Take, for instance, mandating universal background checks for all gun purchasers.
“We like beer,” Taylor says, after mandating that everyone crack open an Mmmhops before the drinking games could commence.
He believes, and I agree, that mandating shorter work weeks goes against an American ideal.
Which was this: we will petition the greedy and insatiable City to paint the curbs blue and white, mandating pay for parking.
Second, fix the adverse-selection problem this causes by mandating that everyone get themselves some health insurance.
Under Gucci Capitalism, mandating corporations to do things for a greater public good was rare.
"judicial or legal order," c.1500, from Middle French mandat (15c.) and directly from Latin mandatum "commission, command, order," noun use of neuter past participle of mandare "to order, commit to one's charge," literally "to give into one's hand," probably from manus "hand" (see manual) + dare "to give" (see date (n.1)). Political sense of "approval supposedly conferred by voters to the policies or slogans advocated by winners of an election" is from 1796. League of Nations sense is from 1919.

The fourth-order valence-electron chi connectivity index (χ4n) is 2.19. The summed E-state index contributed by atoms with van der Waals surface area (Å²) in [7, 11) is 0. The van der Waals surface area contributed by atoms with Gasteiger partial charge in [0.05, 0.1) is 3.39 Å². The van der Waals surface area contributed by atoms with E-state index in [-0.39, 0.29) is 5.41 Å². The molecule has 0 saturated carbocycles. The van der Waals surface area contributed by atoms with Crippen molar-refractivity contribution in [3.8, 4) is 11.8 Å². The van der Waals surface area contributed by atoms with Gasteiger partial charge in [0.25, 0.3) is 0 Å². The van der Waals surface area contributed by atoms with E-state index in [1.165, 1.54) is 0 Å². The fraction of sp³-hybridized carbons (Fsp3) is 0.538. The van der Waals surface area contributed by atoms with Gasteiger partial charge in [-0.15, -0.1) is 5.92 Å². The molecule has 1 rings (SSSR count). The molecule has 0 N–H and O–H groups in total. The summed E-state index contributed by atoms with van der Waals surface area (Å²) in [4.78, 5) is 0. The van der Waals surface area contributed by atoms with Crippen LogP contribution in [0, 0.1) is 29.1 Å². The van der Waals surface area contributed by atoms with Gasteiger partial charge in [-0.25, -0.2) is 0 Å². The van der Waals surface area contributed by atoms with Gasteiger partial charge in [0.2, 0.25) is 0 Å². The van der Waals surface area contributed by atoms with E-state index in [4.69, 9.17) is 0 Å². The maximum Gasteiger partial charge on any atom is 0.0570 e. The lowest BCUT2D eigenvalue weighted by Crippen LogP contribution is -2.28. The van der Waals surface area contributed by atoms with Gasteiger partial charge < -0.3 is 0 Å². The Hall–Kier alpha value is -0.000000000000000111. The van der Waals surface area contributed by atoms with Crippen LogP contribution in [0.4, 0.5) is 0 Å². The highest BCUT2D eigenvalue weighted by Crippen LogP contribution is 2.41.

1620s, "to command," from mandate (n.). Meaning "to delegate authority, permit to act on behalf of a group" is from 1958; used earlier in the context of the League of Nations, "to authorize a power to control a certain territory for some specified purpose" (1919). Related: Mandated; mandating.
A command or an expression of a desire, especially by a group of voters for a political program. Politicians elected in landslide victories often claim that their policies have received a mandate from the voters.